Finding the Time to Share Our Lives

If you’ve followed anything I’ve written or said in the past six years, you know that fraternity is a pretty important part of being a Franciscan and one of the main reasons why I chose this life. While our public lives may look the same as diocesan priests or dedicated lay volunteers, there is just something different about our internal lives that makes this whole thing meaningful to me.

At least, ideally there is.

The problem, sometimes, is that we conflate “living together” with “fraternity.” While the former is pretty essential to developing the latter, it does not guarantee it. Sometimes, even when a Franciscan house has all the right elements—communal prayer, meals, recreation, shared work—it is not truly a fraternity. Sometimes, it is just a group of guys that share a common domicile and peacefully interact with one another on a daily basis. In other words, sometimes we’re just roommates to one another. In such cases, the life of the fraternity is left up to the personalities of the inhabitants: if they get along it’s “good fraternity” and they enjoy each others’ company, and if they don’t get along it’s “bad fraternity,” and they live largely anonymous lives under the same roof.

I didn’t join this life for a roommate. I don’t think I’ll survive in this life if it’s completely dependent on personalities.

No, for me, fraternity means much more than casual encounters. Fraternity, at its best, is the act of giving one’s life to another to create something more than oneself; of being vulnerable and interdependent with a group of people, in making sacrifices on behalf of the group, to become a part of someone else’s life and to let them be a part of yours. It’s not enough to be in the same place at the same time doing the same thing. At its best, fraternity requires a genuine desire to know and support one another as a brother, someone whom we care about and want to walk with.

I can’t tell you, though, how many guys I have lived with over the past six years and had no idea what they were going through or who they really were. Or who didn’t know me. Especially when living in a big house with busy people, it can be almost impossible to get to know everyone in a meaningful way. We go about our lives, praying the scripted Liturgy of the Hours and exchanging small-talk at dinner, without ever knowing what is going on in someone’s life.

And really, that’s not a knock on any person or house, that’s just the reality of the situation: dinner is not the usually the best time to share about one’s struggles in prayer or relationships, and most of our communal prayers are pre-written without room for additions. Unless a problem (or joy) is extraordinary, it’s probably going to be kept private or shared only on a personal basis, never reaching the life of the fraternity as a whole. In many cases, I have seen a group of men yearning for an opportunity to be more intimate with one another without an outlet to do so. The large group becomes very formal and business life, stuck in small-talk and superficiality, with intimacy and friendship reserved for later in the one-on-one encounters with those personalities that best fit us. In essence, there really isn’t a fraternity but a house of potential friendships.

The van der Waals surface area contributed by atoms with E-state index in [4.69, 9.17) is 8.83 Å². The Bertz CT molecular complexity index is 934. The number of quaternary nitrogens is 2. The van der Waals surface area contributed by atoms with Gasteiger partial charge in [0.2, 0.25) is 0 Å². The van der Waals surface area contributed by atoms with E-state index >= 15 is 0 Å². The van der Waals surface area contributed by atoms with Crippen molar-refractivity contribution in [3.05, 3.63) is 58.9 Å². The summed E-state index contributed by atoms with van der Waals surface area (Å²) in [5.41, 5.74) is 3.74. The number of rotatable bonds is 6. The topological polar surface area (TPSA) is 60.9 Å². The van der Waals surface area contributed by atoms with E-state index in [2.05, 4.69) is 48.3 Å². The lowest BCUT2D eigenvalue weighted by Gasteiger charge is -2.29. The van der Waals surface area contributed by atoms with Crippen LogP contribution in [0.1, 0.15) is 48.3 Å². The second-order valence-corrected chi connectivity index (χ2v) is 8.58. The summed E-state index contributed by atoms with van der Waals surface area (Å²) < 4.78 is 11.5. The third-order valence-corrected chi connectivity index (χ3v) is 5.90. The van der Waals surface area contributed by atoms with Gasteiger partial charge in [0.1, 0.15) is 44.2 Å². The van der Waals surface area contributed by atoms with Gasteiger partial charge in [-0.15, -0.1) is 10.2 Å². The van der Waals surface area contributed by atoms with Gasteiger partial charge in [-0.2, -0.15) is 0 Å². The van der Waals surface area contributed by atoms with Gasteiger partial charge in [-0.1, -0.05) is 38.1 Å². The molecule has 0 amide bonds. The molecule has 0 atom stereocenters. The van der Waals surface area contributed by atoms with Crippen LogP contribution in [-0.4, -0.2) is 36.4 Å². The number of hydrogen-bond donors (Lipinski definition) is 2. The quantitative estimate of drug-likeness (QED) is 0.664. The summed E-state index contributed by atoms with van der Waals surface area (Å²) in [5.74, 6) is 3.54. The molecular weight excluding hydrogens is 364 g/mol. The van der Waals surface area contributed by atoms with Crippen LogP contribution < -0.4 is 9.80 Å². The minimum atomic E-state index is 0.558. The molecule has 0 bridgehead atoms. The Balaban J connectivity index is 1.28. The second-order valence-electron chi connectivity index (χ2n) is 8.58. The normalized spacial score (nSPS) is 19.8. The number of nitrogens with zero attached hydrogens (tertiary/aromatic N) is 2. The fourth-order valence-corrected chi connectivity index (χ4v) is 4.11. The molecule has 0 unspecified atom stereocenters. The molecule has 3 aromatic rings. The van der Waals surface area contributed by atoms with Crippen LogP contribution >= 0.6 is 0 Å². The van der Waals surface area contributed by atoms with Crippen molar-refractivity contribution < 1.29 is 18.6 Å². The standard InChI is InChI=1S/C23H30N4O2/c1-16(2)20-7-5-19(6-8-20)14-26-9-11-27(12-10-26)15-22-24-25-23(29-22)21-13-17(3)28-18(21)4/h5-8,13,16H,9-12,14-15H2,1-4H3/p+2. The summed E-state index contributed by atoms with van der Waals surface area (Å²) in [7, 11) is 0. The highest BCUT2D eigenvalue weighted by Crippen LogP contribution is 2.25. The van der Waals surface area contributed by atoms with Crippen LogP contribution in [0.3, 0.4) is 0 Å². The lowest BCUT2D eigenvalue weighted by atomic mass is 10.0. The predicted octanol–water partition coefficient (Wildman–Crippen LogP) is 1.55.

For me, as forced or artificial as it sounds, I think you just have to schedule time for fraternity. We schedule time for food, prayer, work, meetings, and so on. Why don’t we schedule time to simply be one another?

One of my favorite examples of this, something that many in our house this year have begun to do, is faith sharing. Each Thursday night after dinner, a group of us meets in the living room for Lectio Divina and community time. Over the course of an hour, we listen to and silently reflect on the Gospel for the upcoming Sunday, share with one another what the reading means in our lives, and conclude by checking in with one another, offering to the group what’s going on in our lives and what we might need prayers for.

It is truly one of the best parts of my week.

Built around a basic structure, the act itself is not what’s important and we’re flexible each week to do something different. What makes the time meaningful is that we have decided to be with one another, for something, and come knowing that it is a space to share our lives with one another. Sometimes, the conversation is light and relaxing. Other times, guys share deep personal struggles and fears. Either way, I leave better knowing my brothers (and they knowing me), having taken the time to build a relationship.